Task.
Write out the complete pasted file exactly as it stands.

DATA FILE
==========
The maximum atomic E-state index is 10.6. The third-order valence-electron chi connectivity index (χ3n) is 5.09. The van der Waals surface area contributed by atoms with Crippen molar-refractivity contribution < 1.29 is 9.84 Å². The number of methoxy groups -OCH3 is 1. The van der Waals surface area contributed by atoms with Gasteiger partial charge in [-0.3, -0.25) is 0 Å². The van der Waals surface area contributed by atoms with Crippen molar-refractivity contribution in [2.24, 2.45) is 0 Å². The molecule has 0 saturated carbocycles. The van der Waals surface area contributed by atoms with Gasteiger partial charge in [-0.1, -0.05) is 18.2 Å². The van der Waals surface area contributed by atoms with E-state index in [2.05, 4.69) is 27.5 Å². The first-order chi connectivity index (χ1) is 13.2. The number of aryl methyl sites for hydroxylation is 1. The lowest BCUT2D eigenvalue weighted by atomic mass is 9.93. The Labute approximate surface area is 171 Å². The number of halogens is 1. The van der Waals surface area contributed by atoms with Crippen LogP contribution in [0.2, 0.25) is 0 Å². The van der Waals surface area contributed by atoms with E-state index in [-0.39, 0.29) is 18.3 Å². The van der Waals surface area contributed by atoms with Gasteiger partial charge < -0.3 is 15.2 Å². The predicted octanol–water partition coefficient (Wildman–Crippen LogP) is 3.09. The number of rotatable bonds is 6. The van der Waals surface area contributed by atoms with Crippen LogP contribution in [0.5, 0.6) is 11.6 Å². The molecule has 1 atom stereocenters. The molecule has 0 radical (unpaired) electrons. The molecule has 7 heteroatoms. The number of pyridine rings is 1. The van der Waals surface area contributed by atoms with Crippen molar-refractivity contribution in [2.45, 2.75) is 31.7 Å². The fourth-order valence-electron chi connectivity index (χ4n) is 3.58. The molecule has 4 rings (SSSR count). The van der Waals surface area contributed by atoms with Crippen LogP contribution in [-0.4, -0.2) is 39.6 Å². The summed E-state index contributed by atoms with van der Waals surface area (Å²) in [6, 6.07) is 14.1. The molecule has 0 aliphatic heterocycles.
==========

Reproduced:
The maximum atomic E-state index is 10.6. The third-order valence-electron chi connectivity index (χ3n) is 5.09. The van der Waals surface area contributed by atoms with Crippen molar-refractivity contribution < 1.29 is 9.84 Å². The number of methoxy groups -OCH3 is 1. The van der Waals surface area contributed by atoms with Gasteiger partial charge in [-0.3, -0.25) is 0 Å². The van der Waals surface area contributed by atoms with Crippen molar-refractivity contribution in [2.24, 2.45) is 0 Å². The molecule has 0 saturated carbocycles. The van der Waals surface area contributed by atoms with Gasteiger partial charge in [-0.1, -0.05) is 18.2 Å². The van der Waals surface area contributed by atoms with E-state index in [2.05, 4.69) is 27.5 Å². The first-order chi connectivity index (χ1) is 13.2. The number of aryl methyl sites for hydroxylation is 1. The lowest BCUT2D eigenvalue weighted by atomic mass is 9.93. The Labute approximate surface area is 171 Å². The number of halogens is 1. The van der Waals surface area contributed by atoms with Crippen LogP contribution in [0.2, 0.25) is 0 Å². The van der Waals surface area contributed by atoms with E-state index in [-0.39, 0.29) is 18.3 Å². The van der Waals surface area contributed by atoms with Gasteiger partial charge < -0.3 is 15.2 Å². The predicted octanol–water partition coefficient (Wildman–Crippen LogP) is 3.09. The number of rotatable bonds is 6. The van der Waals surface area contributed by atoms with Crippen LogP contribution in [0.5, 0.6) is 11.6 Å². The molecule has 1 atom stereocenters. The molecule has 0 radical (unpaired) electrons. The molecule has 7 heteroatoms. The number of pyridine rings is 1. The van der Waals surface area contributed by atoms with Crippen molar-refractivity contribution in [2.45, 2.75) is 31.7 Å². The fourth-order valence-electron chi connectivity index (χ4n) is 3.58. The molecule has 4 rings (SSSR count). The van der Waals surface area contributed by atoms with Crippen LogP contribution in [-0.4, -0.2) is 39.6 Å². The summed E-state index contributed by atoms with van der Waals surface area (Å²) in [6, 6.07) is 14.1. The molecule has 0 aliphatic heterocycles.